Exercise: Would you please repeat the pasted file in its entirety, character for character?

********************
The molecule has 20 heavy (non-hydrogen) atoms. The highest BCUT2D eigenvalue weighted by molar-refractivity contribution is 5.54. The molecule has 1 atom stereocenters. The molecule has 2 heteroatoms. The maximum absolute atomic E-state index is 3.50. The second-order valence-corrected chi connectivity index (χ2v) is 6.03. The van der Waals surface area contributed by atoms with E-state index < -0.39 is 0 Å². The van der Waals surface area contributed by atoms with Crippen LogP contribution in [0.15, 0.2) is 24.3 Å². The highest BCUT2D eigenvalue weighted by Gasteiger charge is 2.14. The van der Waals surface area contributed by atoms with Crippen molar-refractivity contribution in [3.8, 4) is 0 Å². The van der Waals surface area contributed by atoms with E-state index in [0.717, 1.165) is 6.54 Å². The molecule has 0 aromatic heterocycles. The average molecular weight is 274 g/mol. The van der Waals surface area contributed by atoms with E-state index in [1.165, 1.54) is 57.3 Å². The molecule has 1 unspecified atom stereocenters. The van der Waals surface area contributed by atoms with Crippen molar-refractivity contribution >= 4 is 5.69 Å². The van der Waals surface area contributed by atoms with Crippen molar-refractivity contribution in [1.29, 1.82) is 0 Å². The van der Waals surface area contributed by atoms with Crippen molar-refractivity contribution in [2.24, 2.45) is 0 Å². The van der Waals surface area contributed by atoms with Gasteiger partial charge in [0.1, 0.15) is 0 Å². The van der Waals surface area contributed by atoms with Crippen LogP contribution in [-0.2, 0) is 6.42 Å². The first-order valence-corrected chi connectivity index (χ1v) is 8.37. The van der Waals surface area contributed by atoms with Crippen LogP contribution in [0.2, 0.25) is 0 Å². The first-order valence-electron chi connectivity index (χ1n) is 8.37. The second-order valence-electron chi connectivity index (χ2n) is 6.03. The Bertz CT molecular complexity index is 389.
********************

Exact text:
The molecule has 20 heavy (non-hydrogen) atoms. The highest BCUT2D eigenvalue weighted by molar-refractivity contribution is 5.54. The molecule has 1 atom stereocenters. The molecule has 2 heteroatoms. The maximum absolute atomic E-state index is 3.50. The second-order valence-corrected chi connectivity index (χ2v) is 6.03. The van der Waals surface area contributed by atoms with E-state index < -0.39 is 0 Å². The van der Waals surface area contributed by atoms with Crippen LogP contribution in [0.15, 0.2) is 24.3 Å². The highest BCUT2D eigenvalue weighted by Gasteiger charge is 2.14. The van der Waals surface area contributed by atoms with Crippen molar-refractivity contribution in [3.8, 4) is 0 Å². The van der Waals surface area contributed by atoms with E-state index in [0.717, 1.165) is 6.54 Å². The molecule has 0 aromatic heterocycles. The average molecular weight is 274 g/mol. The van der Waals surface area contributed by atoms with E-state index in [1.165, 1.54) is 57.3 Å². The molecule has 1 unspecified atom stereocenters. The van der Waals surface area contributed by atoms with Crippen molar-refractivity contribution >= 4 is 5.69 Å². The van der Waals surface area contributed by atoms with Crippen molar-refractivity contribution in [1.29, 1.82) is 0 Å². The van der Waals surface area contributed by atoms with Crippen molar-refractivity contribution in [2.24, 2.45) is 0 Å². The van der Waals surface area contributed by atoms with Gasteiger partial charge in [0.1, 0.15) is 0 Å². The van der Waals surface area contributed by atoms with Crippen LogP contribution in [-0.2, 0) is 6.42 Å². The first-order valence-corrected chi connectivity index (χ1v) is 8.37. The van der Waals surface area contributed by atoms with Crippen LogP contribution in [0.2, 0.25) is 0 Å². The first-order valence-electron chi connectivity index (χ1n) is 8.37. The second-order valence-electron chi connectivity index (χ2n) is 6.03. The Bertz CT molecular complexity index is 389.